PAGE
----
Passionate wines' love chemicals stir Valentine’s romance
By John H. Isacs
Valentine’s is a stressful day. The contrived commercialism and oft-unrealistic expectations of romance as often lead to abject misery as they do to blissful love. How many modern-day revelers of this celebration even know its origins?
Historically Valentine’s Day celebrates both fertility and the trials and tribulations of ancient lovers. In ancient Rome the Lupercalia festival of fertility was held in mid-February.
With the advent of Christianity, the church sought to replace this pagan festival that was replete with animal sacrifice and overt sexual displays with a more sedate Christian observance. In the 5th century, Pope Gelasius proclaimed February 14 as Valentine’s Day. But who was this legendary saint of love?
The Catholic church recognizes three saints by the Roman name Valentinus or Valentine in modern English. How he actually became the patron saint of lovers is somewhat murky, but two tales may hold the answer.
The first claims Valentine was an early priest who defied the ban on marriage by Emperor Claudius II who believed that single men made better soldiers for his legions. In this tale Valentine was put to death for secretly marrying lovers.
A second popular account of the origin of Valentine claims he was imprisoned for helping persecuted Christians escape tyrannical Roman overlords. In prison he fell in love with his jailor’s daughter and just before he was executed he wrote her a note signed, “From your Valentine.”
We may not know the definitive origin of Valentine’s Day, but we know it’s traditionally a day to honor true lovers throughout history. So amid the crass commercialism of the modern Valentine’s Day, how can we truly be romantic?
The obligatory nature of being romantic on Valentine’s Day actually makes real romance more difficult. The days of just buying a box of chocolate and a dinner at an overcrowded restaurant are long gone.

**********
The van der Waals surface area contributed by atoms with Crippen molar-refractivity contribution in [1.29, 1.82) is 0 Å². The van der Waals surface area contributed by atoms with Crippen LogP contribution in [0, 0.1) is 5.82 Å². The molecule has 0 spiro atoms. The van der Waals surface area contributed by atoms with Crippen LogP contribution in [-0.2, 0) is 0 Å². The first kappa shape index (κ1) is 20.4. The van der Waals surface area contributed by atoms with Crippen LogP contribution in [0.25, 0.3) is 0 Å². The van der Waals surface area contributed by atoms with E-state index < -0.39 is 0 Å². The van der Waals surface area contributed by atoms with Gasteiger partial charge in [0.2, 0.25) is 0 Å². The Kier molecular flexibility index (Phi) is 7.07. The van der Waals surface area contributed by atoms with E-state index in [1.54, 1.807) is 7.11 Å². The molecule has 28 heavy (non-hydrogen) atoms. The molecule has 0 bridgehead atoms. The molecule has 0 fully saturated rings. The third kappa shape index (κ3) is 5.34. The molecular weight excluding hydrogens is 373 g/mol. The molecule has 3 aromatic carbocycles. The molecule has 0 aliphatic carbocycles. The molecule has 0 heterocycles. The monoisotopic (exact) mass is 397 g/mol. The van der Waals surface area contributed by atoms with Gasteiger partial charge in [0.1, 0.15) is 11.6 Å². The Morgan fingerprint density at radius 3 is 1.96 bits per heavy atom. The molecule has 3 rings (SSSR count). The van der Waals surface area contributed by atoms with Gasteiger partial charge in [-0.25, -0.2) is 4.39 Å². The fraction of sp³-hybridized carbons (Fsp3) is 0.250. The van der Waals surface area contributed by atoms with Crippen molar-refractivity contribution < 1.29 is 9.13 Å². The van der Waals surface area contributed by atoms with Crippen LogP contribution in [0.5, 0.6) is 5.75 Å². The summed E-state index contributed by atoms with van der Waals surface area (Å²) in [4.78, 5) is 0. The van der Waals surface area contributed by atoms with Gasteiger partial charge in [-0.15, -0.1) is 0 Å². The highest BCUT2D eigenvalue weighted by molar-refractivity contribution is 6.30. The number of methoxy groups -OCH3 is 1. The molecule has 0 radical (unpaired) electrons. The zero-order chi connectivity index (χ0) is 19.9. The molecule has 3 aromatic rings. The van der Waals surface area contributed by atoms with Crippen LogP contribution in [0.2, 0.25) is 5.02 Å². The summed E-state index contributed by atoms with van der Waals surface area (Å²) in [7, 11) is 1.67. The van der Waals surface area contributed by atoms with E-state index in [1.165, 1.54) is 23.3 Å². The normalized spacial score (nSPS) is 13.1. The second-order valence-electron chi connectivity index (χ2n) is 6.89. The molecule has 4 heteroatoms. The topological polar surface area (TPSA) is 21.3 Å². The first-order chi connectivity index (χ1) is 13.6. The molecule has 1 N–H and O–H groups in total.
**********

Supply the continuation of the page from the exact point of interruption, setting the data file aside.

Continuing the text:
To truly be romantic in 21st century Shanghai takes creativity, effort and communication. Thank god, or rather thank Valentine, that the true art of wining and dining provides several solutions.
As I have written in the past, the relationship between wine and romance is not purely fanciful, there’s actual science behind it.
In the book “Scents and Sensuality,” author Dr Max Lake explains how wine aromas replicate human pheromones that help stimulate feelings of attraction in the brain. He further notes that the earthy, leathery and musky scent of oak-aged red wines most closely resemble male pheromones while the lighter, fresher and subtly yeasty notes of white and sparkling wines resemble female pheromones.
Because other scientists concur with Dr Lake’s finding it’s probably a good idea to have both white and red wines to ensure both genders are equally aroused.
While wine doesn’t actually warm your body temperate, the alcohol causes blood vessels to dilate and move blood flow to the surface, giving sensations of warmth.
In addition to aromatic stimulation and sensations of warmth, wine also provides a healthy dose of antioxidants that benefit your health. A sick date is hardly romantic. Finally, the effect of lowering of inhibitions can also increase the probability of a truly romantic evening.